27 January 2003
Autorité de régulation des télécommunications (ART) presents today a study on the cable economy in France ordered from JLM Conseil.
The study report includes a summary, the study itself (volume 1) as well as a monograph of major cable operators in France (volume 2).
On several occasions, ART has declared that cable networks play a major role in the development of high speed Internet in France and constitute an alternate access technology, which might help facilitate competition on the local loop in the telecommunications sector.
In 1997, ART received two requests for dispute resolution from operators Lyonnaise Cable and CGV versus France Telecom, which owned the networks they operated. At the time, ART set the technical and financial conditions for operating Internet and telephone on cable networks. These decisions were confirmed by two orders from the Paris Court of Appeal in April 1998. During the same year, on request from Paris TV Cable and Lyonnaise Communications, ART rendered a new decision establishing the conditions for providing telephone service on cable networks, in Paris in particular. At Paris TV Cable’s request, it also set a clear timetable for opening Internet access on the cable network in Paris.
Presentation of the study
- presents the current situation of cable in the French telecommunications and broadcasting markets: household equipment rate for pay television, Internet access, economic weight of cable distribution and its major operators.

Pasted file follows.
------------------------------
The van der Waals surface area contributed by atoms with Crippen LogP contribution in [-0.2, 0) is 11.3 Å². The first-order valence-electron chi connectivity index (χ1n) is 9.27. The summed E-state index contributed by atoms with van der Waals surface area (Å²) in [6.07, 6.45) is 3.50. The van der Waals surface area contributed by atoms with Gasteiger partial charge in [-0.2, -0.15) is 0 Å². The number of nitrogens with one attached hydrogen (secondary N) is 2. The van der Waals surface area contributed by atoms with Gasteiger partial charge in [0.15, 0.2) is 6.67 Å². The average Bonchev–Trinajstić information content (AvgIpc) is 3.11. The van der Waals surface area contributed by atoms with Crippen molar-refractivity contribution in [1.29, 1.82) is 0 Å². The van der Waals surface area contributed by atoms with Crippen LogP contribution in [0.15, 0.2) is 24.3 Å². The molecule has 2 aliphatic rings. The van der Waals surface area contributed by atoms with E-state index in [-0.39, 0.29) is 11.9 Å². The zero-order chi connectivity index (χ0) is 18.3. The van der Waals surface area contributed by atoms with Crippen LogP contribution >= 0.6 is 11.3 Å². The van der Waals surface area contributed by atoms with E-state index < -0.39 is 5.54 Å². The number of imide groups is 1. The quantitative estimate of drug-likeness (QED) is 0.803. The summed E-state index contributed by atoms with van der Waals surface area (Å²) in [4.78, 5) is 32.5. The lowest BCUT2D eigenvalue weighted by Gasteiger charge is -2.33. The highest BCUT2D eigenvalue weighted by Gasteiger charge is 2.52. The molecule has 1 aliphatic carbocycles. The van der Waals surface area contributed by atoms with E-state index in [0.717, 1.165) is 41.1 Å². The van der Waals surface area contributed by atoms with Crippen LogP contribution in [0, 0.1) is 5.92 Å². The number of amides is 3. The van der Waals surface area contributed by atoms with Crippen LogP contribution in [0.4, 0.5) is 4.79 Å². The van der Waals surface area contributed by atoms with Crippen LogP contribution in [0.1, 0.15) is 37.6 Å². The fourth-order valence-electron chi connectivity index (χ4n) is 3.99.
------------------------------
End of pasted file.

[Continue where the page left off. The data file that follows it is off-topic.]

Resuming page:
In particular, it underlines the weak penetration of cable, on both the telecommunications and broadcasting markets: just 13% of French households subscribe to a cable network; at 30 June 2002, there were 233,000 Internet on cable subscribers compared with 650,000 ADSL subscribers.
With global sales of close to €700 million in 2001, cable represents just 2% of global sales for the telecommunications services market in France and less than 4% for the broadcasting and television sector (cable, satellite, conventional televisions, specialty and local channels).
- calls attention to the position of cable in Europe and the United States by highlighting the profit drivers in this sector and the problems it faces.
. The study notes the importance of cable in the United States (almost 70% of households subscribe to cable, for sales of about €44 billion) and identifies two major market organisation models in Europe according to cable does and does not appear as the prime vector for television broadcasting.
. It identifies the sources of the difficulties currently experienced by European cable: intensified competition from satellite and digital terrestrial television (DTT), the extensive investments required to switch to digital cable and to permit the provision of high-speed Internet services, sector concentration under less-than-optimum conditions, primarily because the Internet bubble has burst.